Barrett Tillman (born 1948) is an American author who specializes in naval and aviation topics in addition to fiction and technical writing.
Tillman's most influential book to date is On Yankee Station (1987), written with the late John B. Nichols. A critical appraisal of naval aviation in the Vietnam War, it was added to the US Air Force and Marine Corps professional reading lists and became a "reality check" for various Navy and Marine squadrons.
Born a fourth-generation Oregonian, descended from American pioneers, Revolutionary War Patriots, Pilgrims (e.g. Priscilla Alden) and Pocahontas, Tillman was raised on the family wheat and cattle ranch. His younger brothers include a breeder of exotic animals and a Rhodes Scholar. In high school he was an Eagle Scout, won two state titles as a rudimental drummer, and was a champion speaker and debater. Tillman was first published in 1964 at age 15 and graduated from the University of Oregon in 1971 with a bachelor’s degree in journalism.
Like his father, a Navy trained pilot in World War II, Tillman developed an early passion for aviation and learned to fly at age 16. Over the next several years he flew a variety of vintage and historic aircraft, including a pre-WW II Navy trainer and a restored dive-bomber. The latter became the subject of his first book, The Dauntless Dive Bomber of World War II, published in 1976. It established the format for many subsequent books, operational histories of U.S. Navy aircraft.
Marriage and children
Tillman lives in Arizona with his wife, Sally.
After college Tillman worked as a freelance writer until 1982 when he founded Champlin Fighter Museum Press in Mesa, Arizona, publishing out-of-print and new titles on military aviation.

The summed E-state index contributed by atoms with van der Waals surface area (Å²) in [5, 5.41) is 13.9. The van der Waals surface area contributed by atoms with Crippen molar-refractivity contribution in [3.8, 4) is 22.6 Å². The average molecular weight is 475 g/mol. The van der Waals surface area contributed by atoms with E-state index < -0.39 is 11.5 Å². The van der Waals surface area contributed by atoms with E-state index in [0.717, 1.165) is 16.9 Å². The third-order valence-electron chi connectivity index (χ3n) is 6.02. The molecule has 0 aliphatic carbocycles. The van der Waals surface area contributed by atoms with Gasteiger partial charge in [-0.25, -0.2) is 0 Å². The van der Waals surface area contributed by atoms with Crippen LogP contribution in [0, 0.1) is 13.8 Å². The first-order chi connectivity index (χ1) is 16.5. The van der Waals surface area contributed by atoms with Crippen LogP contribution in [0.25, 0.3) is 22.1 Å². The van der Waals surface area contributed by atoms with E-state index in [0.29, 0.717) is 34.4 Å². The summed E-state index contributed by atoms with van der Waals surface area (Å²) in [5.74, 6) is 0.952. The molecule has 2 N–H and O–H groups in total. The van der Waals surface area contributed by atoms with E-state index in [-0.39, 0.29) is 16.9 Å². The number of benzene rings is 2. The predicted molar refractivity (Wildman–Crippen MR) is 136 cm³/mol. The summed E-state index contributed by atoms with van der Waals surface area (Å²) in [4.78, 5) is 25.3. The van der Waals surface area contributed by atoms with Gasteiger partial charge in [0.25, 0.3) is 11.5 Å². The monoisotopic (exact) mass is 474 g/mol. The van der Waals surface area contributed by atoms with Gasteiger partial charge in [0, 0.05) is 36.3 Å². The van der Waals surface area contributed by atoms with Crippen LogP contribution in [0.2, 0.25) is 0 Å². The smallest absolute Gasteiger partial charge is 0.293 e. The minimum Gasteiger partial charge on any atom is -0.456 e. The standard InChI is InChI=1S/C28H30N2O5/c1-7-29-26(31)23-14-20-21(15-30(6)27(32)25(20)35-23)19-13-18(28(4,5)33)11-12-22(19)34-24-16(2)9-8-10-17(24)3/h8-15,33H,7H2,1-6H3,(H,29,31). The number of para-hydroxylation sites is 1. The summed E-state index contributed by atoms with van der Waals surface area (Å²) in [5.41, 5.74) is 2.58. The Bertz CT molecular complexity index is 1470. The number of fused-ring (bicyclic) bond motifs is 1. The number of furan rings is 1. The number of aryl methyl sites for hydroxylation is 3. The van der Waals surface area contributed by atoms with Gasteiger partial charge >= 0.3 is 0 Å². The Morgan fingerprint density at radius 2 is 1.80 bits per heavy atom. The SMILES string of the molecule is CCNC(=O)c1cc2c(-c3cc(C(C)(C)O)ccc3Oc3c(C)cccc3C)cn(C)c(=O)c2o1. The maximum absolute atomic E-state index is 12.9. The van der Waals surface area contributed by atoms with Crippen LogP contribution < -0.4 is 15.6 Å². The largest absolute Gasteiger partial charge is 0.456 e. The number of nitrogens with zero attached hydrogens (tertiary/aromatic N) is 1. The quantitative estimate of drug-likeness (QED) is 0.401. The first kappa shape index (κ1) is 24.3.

In 1986 he moved to San Diego to become managing editor of The Hook, quarterly journal of the Tailhook Association. He remained in that position for three years before deciding to focus full time to writing fiction. His first novel was published in June 1990. Warriors depicted a Mideast air war and became an immediate best seller when Iraq invaded Kuwait two months later.
Tillman's next two novels appeared in 1992: The Sixth Battle, (written with his brother John) which captured a wide following among computer war gamers; and Dauntless, intended as the first in a trilogy. It was followed by Hellcats, nominated as military novel of the year in 1996. He has also published original fiction in the Stephen Coonts anthologies, Combat and Victory.
Tillman remains active as a magazine writer. He is a regular contributor to The Hook, Flight Journal, and several firearms publications. He has also reported from Africa for Soldier of Fortune magazine.
Tillman is a former executive secretary of the American Fighter Aces Association.
Tillman has received six writing awards including the second Admiral Radford Award for Naval History and Literature and is an honorary member of three Navy squadrons. He has been honored by the Air Force Historical Foundation, the American Aviation Historical Society, the U.S. Naval Institute, and remains the youngest recipient of the Tailhook Association’s lifetime achievement award.
Barrett Tillman is descended from Christopher Tilghman, Jr., (b. Kent, England 1592; arrived Virginia 1635; died 1673). The first of the line born in America was Christopher Junior's eldest son, Gideon (b. Virginia 1643; d. 1720). The family name was changed to Tillman by Barrett's great-4X grandfather Tobias (b. North Carolina 1751). Barrett Tillman further descends from Joshua Tillman (b. Ohio 1824) and John H. Sr. (b. Ohio 1881) who moved to Oregon c. 1907. Barrett Tillman's mother's lineage is incomplete but family records indicate that the Barrett family arrived in America in 1638.